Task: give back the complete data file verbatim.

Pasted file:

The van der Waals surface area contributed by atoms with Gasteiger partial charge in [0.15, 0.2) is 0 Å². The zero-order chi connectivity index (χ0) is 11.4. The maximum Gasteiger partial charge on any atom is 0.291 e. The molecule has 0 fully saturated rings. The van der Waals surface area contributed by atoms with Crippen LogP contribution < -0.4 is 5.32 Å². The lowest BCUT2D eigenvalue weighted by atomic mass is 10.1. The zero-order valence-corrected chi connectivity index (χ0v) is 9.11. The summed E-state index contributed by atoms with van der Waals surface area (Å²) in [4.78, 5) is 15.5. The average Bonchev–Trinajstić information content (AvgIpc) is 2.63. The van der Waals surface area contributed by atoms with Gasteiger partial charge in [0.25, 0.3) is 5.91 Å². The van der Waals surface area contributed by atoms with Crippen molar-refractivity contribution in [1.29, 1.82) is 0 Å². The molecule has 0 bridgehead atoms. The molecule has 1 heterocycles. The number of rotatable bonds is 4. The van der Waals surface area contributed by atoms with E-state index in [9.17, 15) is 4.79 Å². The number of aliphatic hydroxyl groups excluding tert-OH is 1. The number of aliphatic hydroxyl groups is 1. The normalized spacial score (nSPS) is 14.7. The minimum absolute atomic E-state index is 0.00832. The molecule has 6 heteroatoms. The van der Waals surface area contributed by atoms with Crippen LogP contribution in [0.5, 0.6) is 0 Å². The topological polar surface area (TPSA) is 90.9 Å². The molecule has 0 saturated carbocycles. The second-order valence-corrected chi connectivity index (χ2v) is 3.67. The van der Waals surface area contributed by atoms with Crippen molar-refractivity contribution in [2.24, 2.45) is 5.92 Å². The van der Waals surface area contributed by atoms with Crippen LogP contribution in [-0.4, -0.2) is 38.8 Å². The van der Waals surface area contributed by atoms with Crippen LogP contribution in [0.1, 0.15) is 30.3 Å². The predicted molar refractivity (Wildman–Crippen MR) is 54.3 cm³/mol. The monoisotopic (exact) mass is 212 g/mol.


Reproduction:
The van der Waals surface area contributed by atoms with Gasteiger partial charge in [0.15, 0.2) is 0 Å². The zero-order chi connectivity index (χ0) is 11.4. The maximum Gasteiger partial charge on any atom is 0.291 e. The molecule has 0 fully saturated rings. The van der Waals surface area contributed by atoms with Crippen LogP contribution < -0.4 is 5.32 Å². The lowest BCUT2D eigenvalue weighted by atomic mass is 10.1. The zero-order valence-corrected chi connectivity index (χ0v) is 9.11. The summed E-state index contributed by atoms with van der Waals surface area (Å²) in [4.78, 5) is 15.5. The average Bonchev–Trinajstić information content (AvgIpc) is 2.63. The van der Waals surface area contributed by atoms with Gasteiger partial charge in [0.25, 0.3) is 5.91 Å². The van der Waals surface area contributed by atoms with Crippen molar-refractivity contribution in [1.29, 1.82) is 0 Å². The molecule has 0 bridgehead atoms. The molecule has 1 heterocycles. The number of rotatable bonds is 4. The van der Waals surface area contributed by atoms with E-state index in [9.17, 15) is 4.79 Å². The number of aliphatic hydroxyl groups excluding tert-OH is 1. The number of aliphatic hydroxyl groups is 1. The normalized spacial score (nSPS) is 14.7. The minimum absolute atomic E-state index is 0.00832. The molecule has 6 heteroatoms. The van der Waals surface area contributed by atoms with Crippen LogP contribution in [0.5, 0.6) is 0 Å². The topological polar surface area (TPSA) is 90.9 Å². The molecule has 0 saturated carbocycles. The second-order valence-corrected chi connectivity index (χ2v) is 3.67. The van der Waals surface area contributed by atoms with Crippen molar-refractivity contribution in [2.24, 2.45) is 5.92 Å². The van der Waals surface area contributed by atoms with Crippen LogP contribution in [-0.4, -0.2) is 38.8 Å². The van der Waals surface area contributed by atoms with Crippen LogP contribution in [0.1, 0.15) is 30.3 Å². The predicted molar refractivity (Wildman–Crippen MR) is 54.3 cm³/mol. The monoisotopic (exact) mass is 212 g/mol.